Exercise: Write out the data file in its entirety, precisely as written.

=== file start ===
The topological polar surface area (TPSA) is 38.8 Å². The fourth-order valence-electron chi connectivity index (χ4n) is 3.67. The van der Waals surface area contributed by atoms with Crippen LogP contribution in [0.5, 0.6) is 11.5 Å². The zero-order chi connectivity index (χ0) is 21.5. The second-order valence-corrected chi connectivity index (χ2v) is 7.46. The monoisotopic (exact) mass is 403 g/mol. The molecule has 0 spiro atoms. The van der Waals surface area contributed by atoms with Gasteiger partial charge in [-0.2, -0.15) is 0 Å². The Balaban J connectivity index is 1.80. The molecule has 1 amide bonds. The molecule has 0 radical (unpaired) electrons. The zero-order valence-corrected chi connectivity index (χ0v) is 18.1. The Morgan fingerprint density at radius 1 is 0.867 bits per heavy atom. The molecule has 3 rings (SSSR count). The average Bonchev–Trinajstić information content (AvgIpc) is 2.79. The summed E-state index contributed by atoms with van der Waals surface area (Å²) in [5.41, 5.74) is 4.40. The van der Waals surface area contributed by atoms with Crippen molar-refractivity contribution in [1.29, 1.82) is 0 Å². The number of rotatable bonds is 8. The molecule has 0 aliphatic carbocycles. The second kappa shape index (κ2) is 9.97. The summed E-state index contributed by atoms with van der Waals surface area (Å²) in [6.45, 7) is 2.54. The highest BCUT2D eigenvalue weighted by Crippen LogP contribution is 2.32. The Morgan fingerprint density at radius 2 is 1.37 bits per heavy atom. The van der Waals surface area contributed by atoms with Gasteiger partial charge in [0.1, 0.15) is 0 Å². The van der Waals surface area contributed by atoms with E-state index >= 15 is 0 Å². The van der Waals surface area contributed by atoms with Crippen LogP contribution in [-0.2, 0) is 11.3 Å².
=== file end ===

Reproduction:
The topological polar surface area (TPSA) is 38.8 Å². The fourth-order valence-electron chi connectivity index (χ4n) is 3.67. The van der Waals surface area contributed by atoms with Crippen LogP contribution in [0.5, 0.6) is 11.5 Å². The zero-order chi connectivity index (χ0) is 21.5. The second-order valence-corrected chi connectivity index (χ2v) is 7.46. The monoisotopic (exact) mass is 403 g/mol. The molecule has 0 spiro atoms. The van der Waals surface area contributed by atoms with Gasteiger partial charge in [-0.2, -0.15) is 0 Å². The Balaban J connectivity index is 1.80. The molecule has 1 amide bonds. The molecule has 0 radical (unpaired) electrons. The zero-order valence-corrected chi connectivity index (χ0v) is 18.1. The Morgan fingerprint density at radius 1 is 0.867 bits per heavy atom. The molecule has 3 rings (SSSR count). The average Bonchev–Trinajstić information content (AvgIpc) is 2.79. The summed E-state index contributed by atoms with van der Waals surface area (Å²) in [5.41, 5.74) is 4.40. The van der Waals surface area contributed by atoms with Crippen molar-refractivity contribution in [1.29, 1.82) is 0 Å². The number of rotatable bonds is 8. The molecule has 0 aliphatic carbocycles. The second kappa shape index (κ2) is 9.97. The summed E-state index contributed by atoms with van der Waals surface area (Å²) in [6.45, 7) is 2.54. The highest BCUT2D eigenvalue weighted by Crippen LogP contribution is 2.32. The Morgan fingerprint density at radius 2 is 1.37 bits per heavy atom. The van der Waals surface area contributed by atoms with Gasteiger partial charge in [0.1, 0.15) is 0 Å². The van der Waals surface area contributed by atoms with E-state index >= 15 is 0 Å². The van der Waals surface area contributed by atoms with Crippen LogP contribution in [-0.2, 0) is 11.3 Å².